of whom havo signed certificates
attesting the fact,' which have been
published. There's no disputing
the fact that it's a good institution.
Quarterly M EEnjio For the
M. E. Church South, came off at
the Congregational Church in this
city last 8mfaay,v, JoJ.. Emery,
Temperance and Magnetism. !
Dr. Haskell, assisted by a young
Wy, at the Opera House on Mon- j
day night, gave an entertainment j
tor the benefit of the Albany Brass
Band. As almost everybody has
gone to the mountains, the attend- j
ance was not as large as it other-;
wise would have been, and the boys
did not have more money than they
could carry away a'ter paying ex- J
penses. However, the crowd in j
attendance appreciated the show, as !
they attested by fretpient and pro
longed aiplaose. As a temperance
lecture the Doctor is unique. His
voice is pleasant, his utterance clear
and distinct, and he seemed at no
loss tor woids in which to express
himself. All who attended enjoyed
a good hearty laugh, which is one
of the best aids to digestion.
Business ir Business. Saral.
E. Young has goned. He got up
and dusted am Wednesday, over
land, for San Francisco, to inter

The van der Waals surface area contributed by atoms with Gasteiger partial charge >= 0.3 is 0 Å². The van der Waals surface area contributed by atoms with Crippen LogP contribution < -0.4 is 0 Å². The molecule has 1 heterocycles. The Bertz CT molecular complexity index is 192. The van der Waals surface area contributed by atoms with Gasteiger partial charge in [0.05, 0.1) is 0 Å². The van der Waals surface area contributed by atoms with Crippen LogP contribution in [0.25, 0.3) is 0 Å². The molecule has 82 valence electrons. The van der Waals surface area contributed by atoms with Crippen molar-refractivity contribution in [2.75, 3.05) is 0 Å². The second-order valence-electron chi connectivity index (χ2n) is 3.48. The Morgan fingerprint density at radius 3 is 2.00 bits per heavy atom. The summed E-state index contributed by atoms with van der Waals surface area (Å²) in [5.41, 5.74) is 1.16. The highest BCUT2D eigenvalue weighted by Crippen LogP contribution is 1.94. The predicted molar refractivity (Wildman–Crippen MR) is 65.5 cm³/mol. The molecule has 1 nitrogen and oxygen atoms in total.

view the big wholesale dry goods
firms iu that city, to the end that
he might secure the first choice in
laying in a magnificent stock of
goods for the fall trade in Linn
county. Relying implicity upon
Sam's good judgment and taste,
we promise his customers the latest
and gayest in lady's dress goods,
millinery, etc., and the freshest styles
iu men's clothing, underwear, hats
boots, shoes, as well as groceries,
glassware, etc. New goods will
commence arriving in a tew days,
and continue until the huge store
shall be crammed and running over
with attractions. Success to Sam
ivel. Temperance Lectures. Dr.
Haskell delivered a temperance lec
ture at the Court House in this city
on Sunday evening, to a large audi
ence. He was introduced to the
audience by the Eminent Comander
ot the Red Crossers, Dave Taylor.
It was an interesting address, as full
of jolarity as the sacred ness of the
day would allow. At the Opera
House, on Monday evening, he
got off one of the funniest pieces
ever delivered here. The Dr. sang
a stazna or two, also, to the great
edification of all present or at
least he would, had he have been
At Harrisbitrg. The recent
fire at Harrisburg, destroyed Benj.
Windom'8 wagon shop, Jos. Mor
ris' blacksmithshop, and Andrew
Condra's paintshop. Windom's
losses foot up $1,000; Morris fig
ures his at $700, while Condra loses
$1,200 a total of $2,900. We
believe there was no insurance. A
subscription was started to raise a
sufficient amount to enable the
gentlemen burned out to start in
again, and at last accounts over
tour hundred dollars had been
Thrrh Linker. Nate Baum
has been heard from in San Fran
cisco, where he is at present, up to
his eyes in business, wading through
oceans of dry goods, clothing, etc.,
etc., selecting with care the best
and most attractive goods to be
found in that great mart, with a
view to meet ".he wants and desires
of his Linn county customers. If